Thinking about the ultimate argument for realism

In Colin Cheyne & John Worrall (eds.), Rationality and Reality: Conversations with Alan Musgrave. Springer 133--156 (2006)
Abstract
The aim of this paper is to rebut two major criticisms of the No-Miracles Argument for Realism. The first comes from Musgrave. The second comes from Colin Howson. Interestingly enough, these criticisms are the mirror image of each other. Yet, they both point to the conclusion that NMA is fallacious. Musgrave’s misgiving against NMA is that if it is seen as an inference to the best explanation, it is deductively fallacious. Being a deductivist, he tries to correct it by turning it into a valid deductive argument. Howson’s misgiving against NMA is that if it is seen as an inference to the best explanation, it is inductively fallacious. Being a subjective Bayesian, he tries to correct it by turning it into a sound subjective Bayesian argument. I will argue that both criticisms are unwarranted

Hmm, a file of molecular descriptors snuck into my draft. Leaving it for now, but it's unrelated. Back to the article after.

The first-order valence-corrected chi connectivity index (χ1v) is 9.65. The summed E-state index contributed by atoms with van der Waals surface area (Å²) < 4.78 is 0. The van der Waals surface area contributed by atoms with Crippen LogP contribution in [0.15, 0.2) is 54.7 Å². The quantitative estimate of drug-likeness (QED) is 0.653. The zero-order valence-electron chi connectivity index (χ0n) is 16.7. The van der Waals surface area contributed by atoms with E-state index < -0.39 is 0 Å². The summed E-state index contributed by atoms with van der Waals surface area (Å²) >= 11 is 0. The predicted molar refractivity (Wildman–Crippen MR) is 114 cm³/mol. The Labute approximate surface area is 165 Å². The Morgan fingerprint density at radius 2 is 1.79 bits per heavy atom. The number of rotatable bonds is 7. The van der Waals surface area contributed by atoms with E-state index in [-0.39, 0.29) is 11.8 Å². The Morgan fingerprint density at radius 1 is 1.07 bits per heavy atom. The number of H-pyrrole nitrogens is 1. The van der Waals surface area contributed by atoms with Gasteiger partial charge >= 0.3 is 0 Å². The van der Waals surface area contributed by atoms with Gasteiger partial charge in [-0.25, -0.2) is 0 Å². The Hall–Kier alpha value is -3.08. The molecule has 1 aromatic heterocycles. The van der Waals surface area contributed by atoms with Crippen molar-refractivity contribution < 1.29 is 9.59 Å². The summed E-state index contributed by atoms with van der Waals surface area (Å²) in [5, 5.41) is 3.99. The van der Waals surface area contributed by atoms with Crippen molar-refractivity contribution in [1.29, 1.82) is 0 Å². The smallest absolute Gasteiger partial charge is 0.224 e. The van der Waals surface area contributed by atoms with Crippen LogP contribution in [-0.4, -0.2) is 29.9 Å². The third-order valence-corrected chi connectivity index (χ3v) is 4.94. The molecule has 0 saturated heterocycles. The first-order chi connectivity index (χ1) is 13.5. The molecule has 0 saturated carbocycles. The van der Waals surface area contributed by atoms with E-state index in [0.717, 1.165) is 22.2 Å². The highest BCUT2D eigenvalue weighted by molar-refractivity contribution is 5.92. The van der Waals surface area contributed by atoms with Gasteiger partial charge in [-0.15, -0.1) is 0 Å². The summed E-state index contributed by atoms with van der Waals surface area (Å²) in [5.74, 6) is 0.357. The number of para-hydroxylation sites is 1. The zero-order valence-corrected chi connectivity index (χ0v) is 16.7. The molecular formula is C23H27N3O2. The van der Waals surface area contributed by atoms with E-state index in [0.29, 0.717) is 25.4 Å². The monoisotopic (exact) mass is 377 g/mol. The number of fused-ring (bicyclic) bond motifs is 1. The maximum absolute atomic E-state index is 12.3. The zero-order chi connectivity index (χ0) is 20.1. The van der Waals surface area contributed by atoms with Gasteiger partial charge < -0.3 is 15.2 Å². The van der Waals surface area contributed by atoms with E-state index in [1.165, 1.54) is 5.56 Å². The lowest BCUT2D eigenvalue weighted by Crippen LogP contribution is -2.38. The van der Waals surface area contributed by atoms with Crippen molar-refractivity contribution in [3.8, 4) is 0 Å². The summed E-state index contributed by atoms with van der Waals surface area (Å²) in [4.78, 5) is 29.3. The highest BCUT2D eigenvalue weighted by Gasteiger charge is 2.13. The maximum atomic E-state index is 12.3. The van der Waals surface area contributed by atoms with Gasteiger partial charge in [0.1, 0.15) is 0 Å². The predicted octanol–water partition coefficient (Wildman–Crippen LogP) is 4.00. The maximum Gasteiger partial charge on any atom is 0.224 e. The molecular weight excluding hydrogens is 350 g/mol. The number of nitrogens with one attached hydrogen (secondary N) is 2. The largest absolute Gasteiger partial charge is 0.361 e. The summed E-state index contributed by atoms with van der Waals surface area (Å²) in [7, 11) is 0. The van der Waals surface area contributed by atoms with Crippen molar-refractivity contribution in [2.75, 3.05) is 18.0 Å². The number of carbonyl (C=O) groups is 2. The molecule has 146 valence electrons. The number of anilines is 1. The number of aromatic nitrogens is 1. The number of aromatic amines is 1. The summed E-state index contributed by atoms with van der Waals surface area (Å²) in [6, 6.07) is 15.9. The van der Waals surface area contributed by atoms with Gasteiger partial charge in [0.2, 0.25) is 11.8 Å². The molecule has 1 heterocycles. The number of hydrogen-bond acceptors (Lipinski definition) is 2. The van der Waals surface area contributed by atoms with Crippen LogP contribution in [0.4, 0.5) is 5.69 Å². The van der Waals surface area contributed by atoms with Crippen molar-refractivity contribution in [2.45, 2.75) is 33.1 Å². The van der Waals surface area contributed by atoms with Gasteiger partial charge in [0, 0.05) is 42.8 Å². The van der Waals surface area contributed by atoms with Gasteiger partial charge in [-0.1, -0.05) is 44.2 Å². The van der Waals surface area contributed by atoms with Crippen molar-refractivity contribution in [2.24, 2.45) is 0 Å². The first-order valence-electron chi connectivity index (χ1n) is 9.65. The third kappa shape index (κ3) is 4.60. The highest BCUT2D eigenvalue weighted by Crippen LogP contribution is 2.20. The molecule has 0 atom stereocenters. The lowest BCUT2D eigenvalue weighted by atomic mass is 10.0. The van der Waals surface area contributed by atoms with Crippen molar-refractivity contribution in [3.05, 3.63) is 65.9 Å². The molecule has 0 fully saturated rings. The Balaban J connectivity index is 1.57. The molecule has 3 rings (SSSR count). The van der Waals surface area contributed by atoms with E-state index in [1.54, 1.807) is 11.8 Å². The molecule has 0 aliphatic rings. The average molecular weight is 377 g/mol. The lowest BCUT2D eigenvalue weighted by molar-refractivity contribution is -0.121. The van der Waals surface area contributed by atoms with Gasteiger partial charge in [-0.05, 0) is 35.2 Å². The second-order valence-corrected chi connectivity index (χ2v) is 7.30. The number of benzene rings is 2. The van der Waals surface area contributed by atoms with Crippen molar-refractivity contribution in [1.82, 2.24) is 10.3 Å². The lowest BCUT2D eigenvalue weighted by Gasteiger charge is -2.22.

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Moti Mizrahi (2012). Why the Ultimate Argument for Scientific Realism Ultimately Fails. Studies in History and Philosophy of Science Part A 43 (1):132-138.
Moti Mizrahi (2013). The Argument From Underconsideration and Relative Realism. International Studies in the Philosophy of Science 27 (4):393-407.

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